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UK-Homebrew

Sparging Options

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Here I will explain the two most common methods of sparging.

 
After the mash is complete, you have a choice of sparging methods.  The two most common and easiest methods of sparging for home brewers are known as fly sparging and batch sparging.
 
Fly Sparging.
 
After the mash is completed, the remaining sugars and malt are flushed out of the grains by rinsing with a continuous flow of water until you have collected enough wort for the boil or the gravity of the collected wort from the mash tun has fell to a reading of 1006.
 
You will need to use a sparging arm as shown on the fly sparging page or you could also use a shower head or watering can rose as well.
 
Batch Sparging.
 
After the mash is completed, the remaining sugars and malt are flushed out of the grains by adding hot water in two batches so you will have the correct amount of wort to boil.
 
You do not need any special equipment to batch sparge, but I strongly recommend using plastic tubing to run the hot water and wort through.
 
Both methods are straightforward and I will show how I do them on the next three pages.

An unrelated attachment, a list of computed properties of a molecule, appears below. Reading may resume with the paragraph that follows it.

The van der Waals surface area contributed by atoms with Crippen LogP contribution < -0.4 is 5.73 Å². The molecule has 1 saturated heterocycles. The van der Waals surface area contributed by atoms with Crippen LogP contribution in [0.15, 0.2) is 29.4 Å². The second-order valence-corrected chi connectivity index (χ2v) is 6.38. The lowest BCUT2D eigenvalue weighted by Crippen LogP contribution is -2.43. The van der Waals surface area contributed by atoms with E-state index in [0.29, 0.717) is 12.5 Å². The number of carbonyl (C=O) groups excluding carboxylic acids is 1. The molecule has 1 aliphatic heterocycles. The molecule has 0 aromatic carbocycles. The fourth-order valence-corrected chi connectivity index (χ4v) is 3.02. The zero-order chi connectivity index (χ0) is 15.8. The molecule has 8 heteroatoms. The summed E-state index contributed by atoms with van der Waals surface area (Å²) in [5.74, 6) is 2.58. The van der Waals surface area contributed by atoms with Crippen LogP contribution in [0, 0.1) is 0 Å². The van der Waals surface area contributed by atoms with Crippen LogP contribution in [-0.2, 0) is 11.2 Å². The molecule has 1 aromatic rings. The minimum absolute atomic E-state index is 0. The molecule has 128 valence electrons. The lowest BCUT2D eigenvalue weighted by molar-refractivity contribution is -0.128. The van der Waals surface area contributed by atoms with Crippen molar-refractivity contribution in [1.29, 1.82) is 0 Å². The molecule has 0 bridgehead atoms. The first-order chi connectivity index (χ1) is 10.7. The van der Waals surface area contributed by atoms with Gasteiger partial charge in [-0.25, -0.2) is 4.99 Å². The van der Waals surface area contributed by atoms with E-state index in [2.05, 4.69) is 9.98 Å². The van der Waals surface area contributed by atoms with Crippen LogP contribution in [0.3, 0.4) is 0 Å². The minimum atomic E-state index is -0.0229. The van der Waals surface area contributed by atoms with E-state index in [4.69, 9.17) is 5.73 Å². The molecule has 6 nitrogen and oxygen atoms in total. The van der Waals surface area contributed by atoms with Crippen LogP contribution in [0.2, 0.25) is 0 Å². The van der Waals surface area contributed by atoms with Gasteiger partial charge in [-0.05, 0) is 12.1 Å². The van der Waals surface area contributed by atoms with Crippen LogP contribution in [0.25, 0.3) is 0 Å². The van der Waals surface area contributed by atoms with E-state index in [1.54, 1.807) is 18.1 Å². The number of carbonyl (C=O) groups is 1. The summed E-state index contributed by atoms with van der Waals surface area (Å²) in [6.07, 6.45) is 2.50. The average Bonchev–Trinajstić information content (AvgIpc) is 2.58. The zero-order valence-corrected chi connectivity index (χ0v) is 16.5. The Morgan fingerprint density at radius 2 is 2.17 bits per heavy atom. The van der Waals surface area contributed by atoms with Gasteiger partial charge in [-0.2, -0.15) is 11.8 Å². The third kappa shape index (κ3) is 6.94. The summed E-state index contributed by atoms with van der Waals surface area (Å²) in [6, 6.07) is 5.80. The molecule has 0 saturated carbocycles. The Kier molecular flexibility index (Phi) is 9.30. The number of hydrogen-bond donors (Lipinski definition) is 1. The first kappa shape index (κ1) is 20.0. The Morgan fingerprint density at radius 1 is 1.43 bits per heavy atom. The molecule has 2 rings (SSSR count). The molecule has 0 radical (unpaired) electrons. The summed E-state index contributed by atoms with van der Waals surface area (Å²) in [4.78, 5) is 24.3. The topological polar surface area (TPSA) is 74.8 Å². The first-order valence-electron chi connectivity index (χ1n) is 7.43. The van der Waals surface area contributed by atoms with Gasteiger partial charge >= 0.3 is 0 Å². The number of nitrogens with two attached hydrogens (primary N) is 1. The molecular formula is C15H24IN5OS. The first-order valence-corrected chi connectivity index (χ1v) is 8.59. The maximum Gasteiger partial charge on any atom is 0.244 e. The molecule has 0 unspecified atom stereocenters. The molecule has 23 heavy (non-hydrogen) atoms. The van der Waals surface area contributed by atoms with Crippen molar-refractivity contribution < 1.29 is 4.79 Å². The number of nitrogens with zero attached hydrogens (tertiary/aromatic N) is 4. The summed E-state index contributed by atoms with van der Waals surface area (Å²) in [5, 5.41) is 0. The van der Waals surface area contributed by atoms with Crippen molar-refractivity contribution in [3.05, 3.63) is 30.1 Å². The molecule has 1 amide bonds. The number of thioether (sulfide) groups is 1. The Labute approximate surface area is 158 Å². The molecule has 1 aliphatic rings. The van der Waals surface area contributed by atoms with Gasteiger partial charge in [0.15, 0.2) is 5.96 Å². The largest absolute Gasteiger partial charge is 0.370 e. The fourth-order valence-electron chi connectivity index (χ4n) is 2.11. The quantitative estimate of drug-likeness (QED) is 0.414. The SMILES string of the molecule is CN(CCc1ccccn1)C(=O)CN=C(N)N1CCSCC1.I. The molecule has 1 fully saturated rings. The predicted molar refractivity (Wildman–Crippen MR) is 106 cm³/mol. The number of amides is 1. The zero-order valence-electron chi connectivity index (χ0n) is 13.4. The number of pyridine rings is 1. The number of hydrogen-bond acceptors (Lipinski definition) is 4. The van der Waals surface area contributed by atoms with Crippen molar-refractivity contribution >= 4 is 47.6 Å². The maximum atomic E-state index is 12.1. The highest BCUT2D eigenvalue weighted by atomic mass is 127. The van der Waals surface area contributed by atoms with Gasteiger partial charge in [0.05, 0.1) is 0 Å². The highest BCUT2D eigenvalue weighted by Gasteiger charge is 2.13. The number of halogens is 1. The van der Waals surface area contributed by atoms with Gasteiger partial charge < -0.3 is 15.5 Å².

Hot Liquor Tun.
 
I have converted a fermenting bucket to take a heating element, thermostat and a suitable tap for hot water.  This is used to heat, store the sparging water, adjust the water temperature if necessary, and is known as a hot liquor tun. 
 
Please be aware that these types of buckets are not suitable for boiling water or your brews for a prolonged length of time.  If you wish to do this in a 5 gallon bucket, please check that it can withstand a prolonged boil period.  As the water in my bucket is only heated up to 85c maximum, I have had no problems with this type of bucket.
 
 

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Please go to the next page, fly sparging.

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All the information given on this website is from my own personal experiences and are well tried and tested.  However, if you try something you have seen here and it does not work out, I accept no responsibility for any loss, damage or injury that may occur.